Council Member Helen Rosenthal voiced her opposition today to the MTA funding proposal included in the Governor’s Executive Budget, calling it a distraction from the need for fundamental reform at the MTA. The proposal would require the City of New York to pay the entirety of the capital costs of the NYC Transit Authority, flying in the face of common sense and decades of precedent. Council Member Rosenthal also expressed her frustration that the MTA’s proposal does not include capital cost reform.
In response to the MTA’s testimony at the State Senate and Assembly’s budget hearing today, Council Member Rosenthal issued the following statement:
“This budget proposal is just another attempt to avoid confronting the urgent need for cost reform at the MTA.
No matter where the MTA gets its funding, it is riders and taxpayers who are footing the bill—and they aren’t getting their money’s worth. There’s no accounting trick or political power play that can get around that. Every moment we waste debating the history of the MTA’s funding structure is a moment we should be spending planning for the reforms that will be necessary to safeguard the subway’s future.
The MTA spends more on capital construction than anywhere else—not by a little, but by a factor of two, four, even ten times as much as our peer cities around the world. The scale is almost hard to comprehend: Where Paris spent $370 million per mile on its most recent extension, part two of the Second Avenue subway is projected to cost $3.5 billion per mile.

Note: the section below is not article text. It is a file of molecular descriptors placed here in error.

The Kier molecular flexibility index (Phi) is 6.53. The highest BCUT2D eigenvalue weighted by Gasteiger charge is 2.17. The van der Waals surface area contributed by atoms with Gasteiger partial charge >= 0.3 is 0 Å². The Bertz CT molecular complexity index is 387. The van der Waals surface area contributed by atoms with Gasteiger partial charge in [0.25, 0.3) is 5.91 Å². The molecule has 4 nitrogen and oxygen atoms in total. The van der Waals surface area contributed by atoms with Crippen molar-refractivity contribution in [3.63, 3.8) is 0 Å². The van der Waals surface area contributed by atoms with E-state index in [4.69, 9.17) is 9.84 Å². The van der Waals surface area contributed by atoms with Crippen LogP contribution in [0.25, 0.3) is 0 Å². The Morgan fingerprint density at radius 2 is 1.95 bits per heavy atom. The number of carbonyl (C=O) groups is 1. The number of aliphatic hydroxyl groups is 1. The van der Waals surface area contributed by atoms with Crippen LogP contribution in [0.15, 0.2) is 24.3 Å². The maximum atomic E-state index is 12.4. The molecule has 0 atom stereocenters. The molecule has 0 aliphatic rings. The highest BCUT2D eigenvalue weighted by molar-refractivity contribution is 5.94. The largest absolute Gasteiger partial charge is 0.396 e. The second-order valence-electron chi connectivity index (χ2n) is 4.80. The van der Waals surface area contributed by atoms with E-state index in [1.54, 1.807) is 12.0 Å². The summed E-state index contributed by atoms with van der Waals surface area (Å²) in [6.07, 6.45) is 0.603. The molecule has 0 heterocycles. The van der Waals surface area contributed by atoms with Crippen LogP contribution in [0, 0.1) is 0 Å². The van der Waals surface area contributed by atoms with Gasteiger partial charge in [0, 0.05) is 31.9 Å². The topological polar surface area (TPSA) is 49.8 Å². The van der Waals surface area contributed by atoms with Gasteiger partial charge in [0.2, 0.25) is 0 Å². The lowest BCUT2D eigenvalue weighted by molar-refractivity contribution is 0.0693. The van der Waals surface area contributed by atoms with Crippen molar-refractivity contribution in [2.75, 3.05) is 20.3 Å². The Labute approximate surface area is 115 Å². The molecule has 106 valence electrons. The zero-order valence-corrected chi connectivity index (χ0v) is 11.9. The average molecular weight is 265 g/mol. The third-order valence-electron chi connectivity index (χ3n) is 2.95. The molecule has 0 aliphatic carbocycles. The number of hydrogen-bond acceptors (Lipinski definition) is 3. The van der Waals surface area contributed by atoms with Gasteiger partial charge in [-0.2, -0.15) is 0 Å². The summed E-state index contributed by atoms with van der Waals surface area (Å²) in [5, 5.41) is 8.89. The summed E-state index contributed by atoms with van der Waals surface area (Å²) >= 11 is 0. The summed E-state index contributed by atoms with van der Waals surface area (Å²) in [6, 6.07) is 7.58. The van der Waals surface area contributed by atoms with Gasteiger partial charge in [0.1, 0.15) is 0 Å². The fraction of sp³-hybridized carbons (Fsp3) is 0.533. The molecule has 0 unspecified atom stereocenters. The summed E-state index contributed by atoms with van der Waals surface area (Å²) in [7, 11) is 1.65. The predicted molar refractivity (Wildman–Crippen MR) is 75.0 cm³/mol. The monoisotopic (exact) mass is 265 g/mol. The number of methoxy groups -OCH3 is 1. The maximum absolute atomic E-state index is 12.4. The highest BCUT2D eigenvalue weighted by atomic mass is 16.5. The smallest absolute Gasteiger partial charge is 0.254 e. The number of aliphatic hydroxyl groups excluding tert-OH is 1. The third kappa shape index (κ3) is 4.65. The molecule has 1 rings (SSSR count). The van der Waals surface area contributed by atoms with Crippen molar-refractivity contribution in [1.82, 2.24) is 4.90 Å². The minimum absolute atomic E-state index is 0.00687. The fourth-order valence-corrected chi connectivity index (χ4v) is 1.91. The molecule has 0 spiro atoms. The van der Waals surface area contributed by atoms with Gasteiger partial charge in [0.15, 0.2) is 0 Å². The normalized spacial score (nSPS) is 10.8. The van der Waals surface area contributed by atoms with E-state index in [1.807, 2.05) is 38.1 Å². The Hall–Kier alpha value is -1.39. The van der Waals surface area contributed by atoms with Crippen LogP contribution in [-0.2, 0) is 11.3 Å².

Recent investigative reports have given us a sense of why, uncovering systemic waste and fraud. These outsized costs are a result of an agency whose procurement and management is fundamentally broken.
For months, I’ve been calling for an independent commission to study capital costs as a first step toward reform. In October, a majority of my colleagues in the Council and I said clearly that such a commitment would have to be included with any new funding. The need to reform the MTA’s procurement process and to institute new mechanisms for transparency and accountability has only become more obvious since then.
And yet in response to all this, the MTA has persisted offering excuse after excuse. Instead of working with us toward reform, we’ve been treated to increasingly audacious attempts to blackmail the City into throwing good money after bad. It’s frustrating not just as a Council Member but as a commuter.
The riders delayed because of signal problems, or unable to access a station because its doesn’t have an elevator, or living in a transit desert–they don’t care about trivia over the history of the budget or the latest round of political brinkmanship. Riders care about their train coming on time, and about being able to access it. And they know better than to think that a blank check made out to “business as usual” will deliver that.
The appointment of Andy Byford to head the NYC Transit Authority is an encouraging sign. It must be followed with more structural changes. It’s time for the Governor to stop playing games with the budget and come to the table with a meaningful proposal for MTA reform.”